I know from experience that when a retail property owner vacates their property it is very common to place restrictions on the new owner such a limiting buyers from selling or leasing the property to their competitors. It is not that they fear competition so much as that they don't want to subsidize their competitor's entry into the marketplace.

For example, look at Walmart's experience in Ceres so far. The company has been working ont their relocation plan for some three years, certainly costing millions of dollars for a planning process that has become highly politicized by project opponents. A retailer will avoid this painful experience by all means and one can do so by simply renovating an existing building, saving millions of dollars. This is why several former Circuit City, Mervyn's and Gottschalks stores in the area are no longer vacant today.

Legally, I don't think the city can prohibit Walmart from imposing tenant restrictions on their property, without applying the same limitations on other business property owners. Our legal system is based on fairness and equal protection and rules should apply to all and not some. f the council is serious about this move, then they need to first hold public hearings on how such a policy would be applied to all Ceres property owners and consider whether such policies will discourage other retailers from locating in Ceres.

What impact will it have on property values and job creation? Only after gathering input from all Ceres business property owners can the council truly consider the merits of applying such a policy to all businesses, including Walmart.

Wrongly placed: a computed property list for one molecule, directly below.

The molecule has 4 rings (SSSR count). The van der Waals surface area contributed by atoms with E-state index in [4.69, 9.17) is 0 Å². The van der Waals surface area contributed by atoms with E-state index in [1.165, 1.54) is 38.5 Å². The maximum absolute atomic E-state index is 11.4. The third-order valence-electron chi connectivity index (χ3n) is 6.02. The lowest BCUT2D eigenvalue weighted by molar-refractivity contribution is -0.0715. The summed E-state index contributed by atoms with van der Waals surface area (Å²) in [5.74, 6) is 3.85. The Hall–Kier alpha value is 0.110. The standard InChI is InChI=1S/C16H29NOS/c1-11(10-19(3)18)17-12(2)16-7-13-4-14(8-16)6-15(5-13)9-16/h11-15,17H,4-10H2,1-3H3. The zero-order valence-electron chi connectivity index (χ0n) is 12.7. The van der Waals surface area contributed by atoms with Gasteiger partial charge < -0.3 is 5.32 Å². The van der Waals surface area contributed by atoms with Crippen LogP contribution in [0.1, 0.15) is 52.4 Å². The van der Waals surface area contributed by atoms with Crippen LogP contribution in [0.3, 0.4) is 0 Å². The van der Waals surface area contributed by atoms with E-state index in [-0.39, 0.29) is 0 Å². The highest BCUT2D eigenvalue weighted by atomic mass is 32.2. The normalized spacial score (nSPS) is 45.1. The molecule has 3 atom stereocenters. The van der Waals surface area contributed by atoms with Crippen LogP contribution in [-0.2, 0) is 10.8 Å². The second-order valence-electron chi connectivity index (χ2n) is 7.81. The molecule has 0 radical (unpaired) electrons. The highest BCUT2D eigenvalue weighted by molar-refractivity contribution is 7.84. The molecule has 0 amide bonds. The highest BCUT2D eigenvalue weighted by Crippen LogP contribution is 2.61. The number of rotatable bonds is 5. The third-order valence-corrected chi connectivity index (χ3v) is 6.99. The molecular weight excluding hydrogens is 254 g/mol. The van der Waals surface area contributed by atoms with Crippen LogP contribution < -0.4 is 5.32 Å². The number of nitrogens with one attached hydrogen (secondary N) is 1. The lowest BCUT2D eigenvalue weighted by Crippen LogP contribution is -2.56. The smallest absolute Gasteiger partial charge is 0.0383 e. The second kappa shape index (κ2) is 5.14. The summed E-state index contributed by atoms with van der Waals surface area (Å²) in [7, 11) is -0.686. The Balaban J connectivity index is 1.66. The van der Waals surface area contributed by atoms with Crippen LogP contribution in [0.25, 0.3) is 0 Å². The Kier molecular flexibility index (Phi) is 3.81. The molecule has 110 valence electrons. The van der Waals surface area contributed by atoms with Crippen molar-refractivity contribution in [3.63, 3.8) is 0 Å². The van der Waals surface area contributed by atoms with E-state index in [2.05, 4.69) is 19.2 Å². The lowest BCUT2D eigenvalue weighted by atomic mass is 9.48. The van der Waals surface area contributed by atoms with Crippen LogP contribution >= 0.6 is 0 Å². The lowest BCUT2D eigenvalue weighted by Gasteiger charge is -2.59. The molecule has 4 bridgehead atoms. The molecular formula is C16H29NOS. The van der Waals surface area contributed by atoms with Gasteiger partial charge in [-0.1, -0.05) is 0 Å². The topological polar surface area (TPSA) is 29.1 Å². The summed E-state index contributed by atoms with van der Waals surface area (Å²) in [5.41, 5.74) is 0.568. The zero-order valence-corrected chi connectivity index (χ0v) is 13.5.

Not only is what is being asked of Walmart troubling, but it is also not necessary. Walmart clearly has a superb record of tenanting their former stores and in fact, no vacant stores exist in California today. Their tenant restrictions would not prohibit Kohl's, Bass Pro Shop, among other quality tenants from purchasing the property. It will prohibit another grocery store, but this should please Save Mart and Food-4-Less who are trying to convince the city council that they cannot withstand any further competition.

While this demand of Walmart may well be intended, it certainly invites unintended consequences. Moreover, it does not contribute to the more important topic of how can Ceres provide an inviting business environment for retailers, as well as create jobs, and more revenue for critical public services. If the council gets stuck in this senseless debate, major retailers will continue to view Turlock and Modesto as a more inviting regional reatail destination for new store development and job creation.

With one of the highest unemployment rate in the County, it is time for the City Council to approve the Walmart project, and with great haste.

Mike Singh


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Letters to the editor will be considered for publication but must be signed with the author's name, address and telephone number. Letters should contain 250 words or less and be void of libelous statements. Letters may be sent to The Ceres Courier, P.O. Box 7, Ceres, CA 95307, or emailed to